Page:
This is a photograph of Private Sidney Lomas seen proudly with his Fleur de Lis cap and collar badges, taken at Loch Promenade in Douglas on the Isle of Man between 1942-1943. In the background of the photo is the Monaville hotel.
Private Lomas enlisted in the Manchester Regiment – 9th Battalion The Manchester Regiment (TA) on April 8th, 1937 until he was discharged on the February 3rd, 1945.
Private Lomas was stationed in France from April 16th to May 25th with the 9th Battalian during WWII and was engaged in particularly heavy fighting at Arras, northern France which led to the Allies eventually abandoning the town to the Germans. After which Private Lomas was repatriated in what would eventually become the largest evacuation in world history at Dunkirk in France between May 29th June 4th, 1940.
In total over 330,000 Allied soldiers were rescued in the evacuation, code-named Operation Dynamo, after being cut off by the advancing German troops on the beaches of Dunkirk. Private Lomas was one of the fortunate soldiers who managed to scramble aboard one of what became known as the “Little Ships” – a ramshackle flotilla of 693 private fishing boats, pleasure craft and merchant vessels – that sailed from Ramsgate to the French coast knowing nothing of the horrors that awaited them (Hardy 2011).
After Dunkirk, Private Lomas was posted to the Isle of Man from Okehampton, South Devon in September, 1940, after the 9th Battalion had reorganised at Llandudno, north Wales in the aftermath of the Dunkirk evacuation.
The Isle of Man throughout WWII (1939-1945) and WWI (1914-1918) was used by the British Government as a base for Alien Civilian Internment camps, where civilians who were deemed to pose a threat to Britain were imprisoned without charge, trial or set term.
After the war broke out, all Germans and Austrians had to appear before a tribunal set up in their local area inorder to classify and categorise them by putting them into three categories of ‘risk’ that they potentially posed to Britain: ‘A’ being -doubtful risk, posing a potential threat – to be interned at once.’B’ loyal but a little suspect and can remain at liberty and ‘C’ posing no risk.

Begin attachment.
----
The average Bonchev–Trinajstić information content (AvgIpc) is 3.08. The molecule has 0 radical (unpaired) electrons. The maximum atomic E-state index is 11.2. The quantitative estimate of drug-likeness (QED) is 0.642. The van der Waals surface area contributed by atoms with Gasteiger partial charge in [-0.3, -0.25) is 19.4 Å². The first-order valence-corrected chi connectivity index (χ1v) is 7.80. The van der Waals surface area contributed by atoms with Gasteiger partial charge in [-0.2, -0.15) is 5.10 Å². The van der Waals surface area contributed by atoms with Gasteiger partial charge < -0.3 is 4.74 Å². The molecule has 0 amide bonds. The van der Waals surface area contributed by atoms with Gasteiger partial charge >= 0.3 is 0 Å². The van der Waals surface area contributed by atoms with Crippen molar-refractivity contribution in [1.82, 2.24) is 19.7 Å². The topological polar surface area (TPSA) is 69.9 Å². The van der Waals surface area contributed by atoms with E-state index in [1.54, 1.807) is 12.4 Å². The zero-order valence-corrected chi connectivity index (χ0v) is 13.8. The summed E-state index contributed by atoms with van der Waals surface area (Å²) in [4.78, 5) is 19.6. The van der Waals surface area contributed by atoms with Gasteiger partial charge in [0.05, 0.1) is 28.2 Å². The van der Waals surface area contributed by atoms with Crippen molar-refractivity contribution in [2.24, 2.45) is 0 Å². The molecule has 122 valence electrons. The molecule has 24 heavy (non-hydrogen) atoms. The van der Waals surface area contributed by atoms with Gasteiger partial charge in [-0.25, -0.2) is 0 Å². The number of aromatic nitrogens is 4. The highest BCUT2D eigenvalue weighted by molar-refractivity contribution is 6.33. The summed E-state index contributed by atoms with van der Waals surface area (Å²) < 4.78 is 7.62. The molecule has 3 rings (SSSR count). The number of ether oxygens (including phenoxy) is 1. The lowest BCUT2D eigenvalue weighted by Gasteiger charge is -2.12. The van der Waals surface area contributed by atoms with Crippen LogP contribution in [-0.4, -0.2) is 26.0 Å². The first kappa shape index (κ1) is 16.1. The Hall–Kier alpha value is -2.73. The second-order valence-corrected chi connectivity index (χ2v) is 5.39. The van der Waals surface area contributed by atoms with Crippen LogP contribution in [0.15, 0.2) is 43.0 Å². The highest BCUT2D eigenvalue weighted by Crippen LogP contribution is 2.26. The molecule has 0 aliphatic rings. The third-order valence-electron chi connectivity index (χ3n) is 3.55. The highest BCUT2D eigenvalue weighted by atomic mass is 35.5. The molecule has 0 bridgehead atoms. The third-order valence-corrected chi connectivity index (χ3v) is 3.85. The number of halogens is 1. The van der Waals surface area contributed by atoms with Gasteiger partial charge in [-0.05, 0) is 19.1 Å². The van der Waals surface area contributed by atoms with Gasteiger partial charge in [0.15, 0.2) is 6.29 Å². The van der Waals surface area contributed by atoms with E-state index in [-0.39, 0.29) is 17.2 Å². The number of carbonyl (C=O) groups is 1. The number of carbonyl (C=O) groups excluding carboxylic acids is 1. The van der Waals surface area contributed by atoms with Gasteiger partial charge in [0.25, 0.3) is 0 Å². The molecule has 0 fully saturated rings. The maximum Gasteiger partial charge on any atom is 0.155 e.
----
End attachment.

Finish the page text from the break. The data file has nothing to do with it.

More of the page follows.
Groups who were also seen as a threat to national security were also interned on the Isle of Man, such as the British Union of Fascists (BUF) formed by Sir Oswald Mosley in 1932 and the Irish Republican Army (IRA).
Whilst on the Isle of Man, Private Lomas was an internee and prison guard at most of the internment camps, Douglas Aliens Detention Camp, Hutchinson Camp where world famous musicians, the Amadeus Quartet have there foundations.
Private Lomas was also stationed at camps at Sefton, Granville, Ramsey North and Moorach on the 15th November 1941
After his service on the Isle of Man came to an end Private Lomas was transferred to the Pioneer Corps in 1942 and attached to the Oldham Pioneer Department, after which he was transferred to Donningtorn on November 3rd 1942, to await his return to the Isle of Man on December 29th 1942, where he was stationed at the Onchan Internment Camp, which was the first camp in the Douglas area.
After his service on the Isle of Man came to an end, Private Lomas would also serve at the Woodhouselee POW Camp, at Milton Bridge in North Midlothian until 1944.
Private Sidney Lomas total service to the army and his country was 5 years and 156 days.
Thank you to V. Lomas for their invaluable help in writing this post.
Hardy, F. (2011). Dunkirk’s forgotten heroes: It’s a tale of extreme bravery, terrible tragedy and the cruellest twist of fate… now a new TV show finally brings it to light. Available: http://www.dailymail.co.uk/femail/article-2046410/Dunkirks-forgotten-heroes-Find-My-Past-TV-brings-tale-light.html. Last accessed 31st Mar 20
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